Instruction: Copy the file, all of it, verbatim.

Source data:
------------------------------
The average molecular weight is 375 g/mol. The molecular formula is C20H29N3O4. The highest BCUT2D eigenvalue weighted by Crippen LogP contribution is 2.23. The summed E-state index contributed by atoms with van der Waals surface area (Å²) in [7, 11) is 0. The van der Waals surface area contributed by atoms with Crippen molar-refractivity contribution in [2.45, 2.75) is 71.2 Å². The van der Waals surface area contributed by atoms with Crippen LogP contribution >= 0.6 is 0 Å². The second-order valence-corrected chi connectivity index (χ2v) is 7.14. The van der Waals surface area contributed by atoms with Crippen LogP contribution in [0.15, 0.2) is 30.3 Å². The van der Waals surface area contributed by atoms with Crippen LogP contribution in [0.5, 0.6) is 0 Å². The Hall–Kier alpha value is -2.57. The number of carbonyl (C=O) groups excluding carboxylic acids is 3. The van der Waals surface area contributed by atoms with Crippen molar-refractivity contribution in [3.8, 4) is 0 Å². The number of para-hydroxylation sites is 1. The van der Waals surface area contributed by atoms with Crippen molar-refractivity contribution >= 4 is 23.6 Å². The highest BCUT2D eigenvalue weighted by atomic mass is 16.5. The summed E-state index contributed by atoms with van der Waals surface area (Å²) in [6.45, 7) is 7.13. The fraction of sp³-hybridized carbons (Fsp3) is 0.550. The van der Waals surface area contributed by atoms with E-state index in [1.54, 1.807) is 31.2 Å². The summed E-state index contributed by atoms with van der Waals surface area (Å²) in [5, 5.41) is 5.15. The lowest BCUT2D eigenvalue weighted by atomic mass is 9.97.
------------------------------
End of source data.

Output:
The average molecular weight is 375 g/mol. The molecular formula is C20H29N3O4. The highest BCUT2D eigenvalue weighted by Crippen LogP contribution is 2.23. The summed E-state index contributed by atoms with van der Waals surface area (Å²) in [7, 11) is 0. The van der Waals surface area contributed by atoms with Crippen molar-refractivity contribution in [2.45, 2.75) is 71.2 Å². The van der Waals surface area contributed by atoms with Crippen LogP contribution >= 0.6 is 0 Å². The second-order valence-corrected chi connectivity index (χ2v) is 7.14. The van der Waals surface area contributed by atoms with Crippen LogP contribution in [0.15, 0.2) is 30.3 Å². The van der Waals surface area contributed by atoms with Crippen LogP contribution in [0.5, 0.6) is 0 Å². The Hall–Kier alpha value is -2.57. The number of carbonyl (C=O) groups excluding carboxylic acids is 3. The van der Waals surface area contributed by atoms with Crippen molar-refractivity contribution in [3.8, 4) is 0 Å². The number of para-hydroxylation sites is 1. The van der Waals surface area contributed by atoms with Crippen molar-refractivity contribution >= 4 is 23.6 Å². The highest BCUT2D eigenvalue weighted by atomic mass is 16.5. The summed E-state index contributed by atoms with van der Waals surface area (Å²) in [6.45, 7) is 7.13. The fraction of sp³-hybridized carbons (Fsp3) is 0.550. The van der Waals surface area contributed by atoms with E-state index in [1.54, 1.807) is 31.2 Å². The summed E-state index contributed by atoms with van der Waals surface area (Å²) in [5, 5.41) is 5.15. The lowest BCUT2D eigenvalue weighted by atomic mass is 9.97.